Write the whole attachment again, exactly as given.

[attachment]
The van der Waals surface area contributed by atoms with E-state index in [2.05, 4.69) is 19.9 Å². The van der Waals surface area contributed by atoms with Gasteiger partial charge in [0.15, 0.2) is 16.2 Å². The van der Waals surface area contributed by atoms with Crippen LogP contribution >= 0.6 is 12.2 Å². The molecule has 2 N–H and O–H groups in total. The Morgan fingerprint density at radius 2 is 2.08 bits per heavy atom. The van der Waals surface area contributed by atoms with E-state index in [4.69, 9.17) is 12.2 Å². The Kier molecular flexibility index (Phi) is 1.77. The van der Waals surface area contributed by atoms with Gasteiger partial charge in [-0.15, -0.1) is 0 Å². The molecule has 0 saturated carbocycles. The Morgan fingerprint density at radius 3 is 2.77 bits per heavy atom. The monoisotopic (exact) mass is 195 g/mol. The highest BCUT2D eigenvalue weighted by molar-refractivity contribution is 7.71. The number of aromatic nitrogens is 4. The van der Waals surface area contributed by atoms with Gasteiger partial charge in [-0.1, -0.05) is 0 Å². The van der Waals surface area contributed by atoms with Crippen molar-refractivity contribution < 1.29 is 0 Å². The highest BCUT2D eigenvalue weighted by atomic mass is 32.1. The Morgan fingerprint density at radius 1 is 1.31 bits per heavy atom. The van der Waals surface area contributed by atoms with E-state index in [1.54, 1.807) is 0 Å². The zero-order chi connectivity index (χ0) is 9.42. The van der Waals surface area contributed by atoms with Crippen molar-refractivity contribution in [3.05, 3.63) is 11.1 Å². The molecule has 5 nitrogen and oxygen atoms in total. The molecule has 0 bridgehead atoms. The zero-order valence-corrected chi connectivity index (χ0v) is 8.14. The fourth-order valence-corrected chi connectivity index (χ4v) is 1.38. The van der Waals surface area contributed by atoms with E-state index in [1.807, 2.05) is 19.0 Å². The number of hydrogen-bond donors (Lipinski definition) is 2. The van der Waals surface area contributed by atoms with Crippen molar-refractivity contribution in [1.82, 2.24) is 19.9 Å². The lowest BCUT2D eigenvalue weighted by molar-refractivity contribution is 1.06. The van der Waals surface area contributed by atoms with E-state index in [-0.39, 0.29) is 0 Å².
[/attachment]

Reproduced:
The van der Waals surface area contributed by atoms with E-state index in [2.05, 4.69) is 19.9 Å². The van der Waals surface area contributed by atoms with Gasteiger partial charge in [0.15, 0.2) is 16.2 Å². The van der Waals surface area contributed by atoms with Crippen LogP contribution >= 0.6 is 12.2 Å². The molecule has 2 N–H and O–H groups in total. The Morgan fingerprint density at radius 2 is 2.08 bits per heavy atom. The van der Waals surface area contributed by atoms with E-state index in [4.69, 9.17) is 12.2 Å². The Kier molecular flexibility index (Phi) is 1.77. The van der Waals surface area contributed by atoms with Gasteiger partial charge in [-0.15, -0.1) is 0 Å². The molecule has 0 saturated carbocycles. The Morgan fingerprint density at radius 3 is 2.77 bits per heavy atom. The monoisotopic (exact) mass is 195 g/mol. The highest BCUT2D eigenvalue weighted by molar-refractivity contribution is 7.71. The number of aromatic nitrogens is 4. The van der Waals surface area contributed by atoms with Gasteiger partial charge in [-0.1, -0.05) is 0 Å². The van der Waals surface area contributed by atoms with Crippen molar-refractivity contribution < 1.29 is 0 Å². The highest BCUT2D eigenvalue weighted by atomic mass is 32.1. The Morgan fingerprint density at radius 1 is 1.31 bits per heavy atom. The van der Waals surface area contributed by atoms with E-state index in [1.54, 1.807) is 0 Å². The zero-order chi connectivity index (χ0) is 9.42. The van der Waals surface area contributed by atoms with Crippen molar-refractivity contribution in [3.05, 3.63) is 11.1 Å². The molecule has 5 nitrogen and oxygen atoms in total. The molecule has 0 bridgehead atoms. The zero-order valence-corrected chi connectivity index (χ0v) is 8.14. The fourth-order valence-corrected chi connectivity index (χ4v) is 1.38. The van der Waals surface area contributed by atoms with E-state index in [1.807, 2.05) is 19.0 Å². The number of hydrogen-bond donors (Lipinski definition) is 2. The van der Waals surface area contributed by atoms with Crippen molar-refractivity contribution in [1.82, 2.24) is 19.9 Å². The lowest BCUT2D eigenvalue weighted by molar-refractivity contribution is 1.06. The van der Waals surface area contributed by atoms with E-state index in [-0.39, 0.29) is 0 Å².